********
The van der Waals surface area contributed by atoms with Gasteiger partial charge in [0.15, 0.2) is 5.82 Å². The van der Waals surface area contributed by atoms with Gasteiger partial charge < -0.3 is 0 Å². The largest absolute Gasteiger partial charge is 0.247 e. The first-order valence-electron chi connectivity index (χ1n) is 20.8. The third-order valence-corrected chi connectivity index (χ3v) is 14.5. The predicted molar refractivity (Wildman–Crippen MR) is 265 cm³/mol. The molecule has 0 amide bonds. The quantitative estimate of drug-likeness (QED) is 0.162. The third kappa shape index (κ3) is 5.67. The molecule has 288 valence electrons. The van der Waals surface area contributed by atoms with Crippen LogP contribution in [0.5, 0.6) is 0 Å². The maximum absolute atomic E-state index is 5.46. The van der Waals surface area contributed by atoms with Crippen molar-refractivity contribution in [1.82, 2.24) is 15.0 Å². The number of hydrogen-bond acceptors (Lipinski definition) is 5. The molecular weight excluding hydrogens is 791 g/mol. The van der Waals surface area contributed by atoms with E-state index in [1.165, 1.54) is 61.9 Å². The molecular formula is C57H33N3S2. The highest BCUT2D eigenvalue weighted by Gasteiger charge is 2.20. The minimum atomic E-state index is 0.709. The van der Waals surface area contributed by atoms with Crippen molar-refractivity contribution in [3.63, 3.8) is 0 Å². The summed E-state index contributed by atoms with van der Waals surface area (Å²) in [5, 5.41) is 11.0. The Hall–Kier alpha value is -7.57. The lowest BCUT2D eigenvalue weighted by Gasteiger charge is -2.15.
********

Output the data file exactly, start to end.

The van der Waals surface area contributed by atoms with Gasteiger partial charge in [0.15, 0.2) is 5.82 Å². The van der Waals surface area contributed by atoms with Gasteiger partial charge < -0.3 is 0 Å². The largest absolute Gasteiger partial charge is 0.247 e. The first-order valence-electron chi connectivity index (χ1n) is 20.8. The third-order valence-corrected chi connectivity index (χ3v) is 14.5. The predicted molar refractivity (Wildman–Crippen MR) is 265 cm³/mol. The molecule has 0 amide bonds. The quantitative estimate of drug-likeness (QED) is 0.162. The third kappa shape index (κ3) is 5.67. The molecule has 288 valence electrons. The van der Waals surface area contributed by atoms with Crippen LogP contribution in [0.5, 0.6) is 0 Å². The maximum absolute atomic E-state index is 5.46. The van der Waals surface area contributed by atoms with Crippen molar-refractivity contribution in [1.82, 2.24) is 15.0 Å². The number of hydrogen-bond acceptors (Lipinski definition) is 5. The molecular weight excluding hydrogens is 791 g/mol. The van der Waals surface area contributed by atoms with E-state index in [1.165, 1.54) is 61.9 Å². The molecular formula is C57H33N3S2. The highest BCUT2D eigenvalue weighted by Gasteiger charge is 2.20. The minimum atomic E-state index is 0.709. The van der Waals surface area contributed by atoms with Crippen molar-refractivity contribution in [3.63, 3.8) is 0 Å². The summed E-state index contributed by atoms with van der Waals surface area (Å²) in [5, 5.41) is 11.0. The Hall–Kier alpha value is -7.57. The lowest BCUT2D eigenvalue weighted by Gasteiger charge is -2.15.